I remember at one time we used to be able to hop on to alternative bus services by just dropping a standard fare into fare box. Why can't the Gahmen bring us back such services? Was it because they pose a threat to SBS/SMRT buses ? Our money-faced Gahmen does not seem to have the people's interests at heart.

Epilogos said...

The problem with monopolies is that it ultimately distorts the market, resulting in ridiculous outcomes. It prevents enterprising niche players from entering the market and insists that only the monopolist (by definition) provide the only option, even if that option is of substandard quality. We encourage people to set up heir own bakeries and other enterprises, but when it comes to transport services, the market is untouchable. The problem is, this is exactly where we need imaginative ideas which the government has not been able to come up with all these many years. It has well and truly dug a hole from which it is unwilling or unable to extricate itself from.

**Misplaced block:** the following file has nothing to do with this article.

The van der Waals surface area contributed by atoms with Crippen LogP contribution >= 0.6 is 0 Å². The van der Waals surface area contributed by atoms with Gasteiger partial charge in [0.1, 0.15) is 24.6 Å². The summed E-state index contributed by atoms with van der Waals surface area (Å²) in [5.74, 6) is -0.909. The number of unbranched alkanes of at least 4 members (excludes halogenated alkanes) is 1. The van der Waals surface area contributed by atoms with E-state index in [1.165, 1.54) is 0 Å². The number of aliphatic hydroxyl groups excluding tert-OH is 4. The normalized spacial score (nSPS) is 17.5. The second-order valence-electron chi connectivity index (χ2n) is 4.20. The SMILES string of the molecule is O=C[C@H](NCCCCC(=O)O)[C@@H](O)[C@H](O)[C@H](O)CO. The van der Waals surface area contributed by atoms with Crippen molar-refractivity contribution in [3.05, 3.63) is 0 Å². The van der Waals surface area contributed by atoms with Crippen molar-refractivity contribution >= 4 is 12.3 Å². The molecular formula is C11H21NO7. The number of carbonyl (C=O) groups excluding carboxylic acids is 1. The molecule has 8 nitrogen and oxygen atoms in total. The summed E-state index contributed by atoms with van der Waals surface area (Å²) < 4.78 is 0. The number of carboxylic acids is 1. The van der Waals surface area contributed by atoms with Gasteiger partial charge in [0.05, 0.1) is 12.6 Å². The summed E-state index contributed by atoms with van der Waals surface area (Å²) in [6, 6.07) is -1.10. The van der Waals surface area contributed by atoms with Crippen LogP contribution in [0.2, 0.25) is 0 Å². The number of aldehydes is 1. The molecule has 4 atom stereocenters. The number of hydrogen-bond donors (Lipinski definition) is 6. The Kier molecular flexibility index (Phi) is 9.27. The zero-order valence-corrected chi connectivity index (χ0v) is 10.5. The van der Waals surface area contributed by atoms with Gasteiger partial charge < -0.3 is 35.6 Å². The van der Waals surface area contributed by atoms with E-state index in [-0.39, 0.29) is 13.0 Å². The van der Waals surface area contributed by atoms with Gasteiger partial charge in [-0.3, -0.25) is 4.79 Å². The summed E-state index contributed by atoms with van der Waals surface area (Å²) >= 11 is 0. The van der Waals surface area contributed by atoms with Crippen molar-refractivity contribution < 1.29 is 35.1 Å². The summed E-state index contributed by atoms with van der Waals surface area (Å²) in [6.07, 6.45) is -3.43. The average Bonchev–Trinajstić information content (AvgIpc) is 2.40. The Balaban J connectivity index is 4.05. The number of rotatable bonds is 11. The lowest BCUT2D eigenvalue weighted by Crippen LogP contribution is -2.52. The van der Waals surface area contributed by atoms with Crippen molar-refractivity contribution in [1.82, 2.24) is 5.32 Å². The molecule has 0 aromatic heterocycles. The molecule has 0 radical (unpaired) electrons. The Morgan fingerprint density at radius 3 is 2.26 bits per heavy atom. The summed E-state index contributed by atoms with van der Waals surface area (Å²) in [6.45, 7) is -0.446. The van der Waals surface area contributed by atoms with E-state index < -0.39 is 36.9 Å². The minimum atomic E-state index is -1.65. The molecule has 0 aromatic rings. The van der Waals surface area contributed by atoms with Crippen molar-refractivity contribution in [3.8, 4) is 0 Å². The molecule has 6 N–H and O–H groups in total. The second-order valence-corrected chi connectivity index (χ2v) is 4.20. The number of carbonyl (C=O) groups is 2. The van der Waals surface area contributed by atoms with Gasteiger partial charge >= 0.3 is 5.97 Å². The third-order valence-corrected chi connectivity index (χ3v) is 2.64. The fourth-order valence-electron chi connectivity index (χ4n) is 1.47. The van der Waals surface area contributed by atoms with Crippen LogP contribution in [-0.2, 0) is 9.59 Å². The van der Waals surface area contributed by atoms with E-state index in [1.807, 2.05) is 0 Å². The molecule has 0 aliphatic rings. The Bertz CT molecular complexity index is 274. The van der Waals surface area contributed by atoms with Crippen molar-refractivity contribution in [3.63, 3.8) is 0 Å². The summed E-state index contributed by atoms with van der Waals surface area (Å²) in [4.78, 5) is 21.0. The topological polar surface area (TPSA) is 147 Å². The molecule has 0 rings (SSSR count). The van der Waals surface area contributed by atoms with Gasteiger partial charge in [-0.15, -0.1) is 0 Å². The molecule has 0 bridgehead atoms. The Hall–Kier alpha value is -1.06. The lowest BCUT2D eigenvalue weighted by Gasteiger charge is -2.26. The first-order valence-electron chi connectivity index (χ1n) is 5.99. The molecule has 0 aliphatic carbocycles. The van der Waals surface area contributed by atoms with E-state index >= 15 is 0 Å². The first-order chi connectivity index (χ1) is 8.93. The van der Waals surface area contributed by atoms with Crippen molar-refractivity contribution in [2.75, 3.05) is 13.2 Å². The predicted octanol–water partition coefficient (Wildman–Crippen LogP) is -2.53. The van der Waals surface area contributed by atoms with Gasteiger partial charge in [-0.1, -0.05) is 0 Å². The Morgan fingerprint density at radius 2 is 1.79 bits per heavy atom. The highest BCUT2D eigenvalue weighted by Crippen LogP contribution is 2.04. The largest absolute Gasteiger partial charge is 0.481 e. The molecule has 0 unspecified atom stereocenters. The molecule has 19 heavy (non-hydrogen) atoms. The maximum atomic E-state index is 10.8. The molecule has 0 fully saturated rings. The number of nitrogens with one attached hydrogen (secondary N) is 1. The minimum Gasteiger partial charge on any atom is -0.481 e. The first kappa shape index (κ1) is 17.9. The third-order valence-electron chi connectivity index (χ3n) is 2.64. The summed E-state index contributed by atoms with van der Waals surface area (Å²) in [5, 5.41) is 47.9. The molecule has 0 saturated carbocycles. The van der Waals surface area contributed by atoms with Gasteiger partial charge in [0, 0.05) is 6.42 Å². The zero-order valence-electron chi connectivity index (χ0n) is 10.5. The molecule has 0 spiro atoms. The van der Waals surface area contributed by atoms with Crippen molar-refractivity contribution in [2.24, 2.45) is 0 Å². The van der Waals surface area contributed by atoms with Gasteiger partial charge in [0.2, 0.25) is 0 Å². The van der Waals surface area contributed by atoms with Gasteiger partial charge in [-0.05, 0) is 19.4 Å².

Anonymous said...

PTC was established as an independent body but...

So it is when they talk about establishing a controlling body for bloggers some time ago. All this bull about independent bodies will eventually fall under government control. Look at our trade unions, our consumer watchdog CASE, transport operators etc. Would you believe that PTC can act independently? PTC is set up just to legitimise fare increases for the government controlled transport operators. Nothing more, nothing less.

realist said...

We have a very unique situation in our public transport sector. Those public transport company are assured of making profits. If they can't make profit, just ask for fare increase through the PTC. In fact inefficient companies should be allowed to go bankrupt rather than be protected. Our bus companies can spend money as they like and then ask for fare increases. It is another UNIQUELY SINGAPORE setup.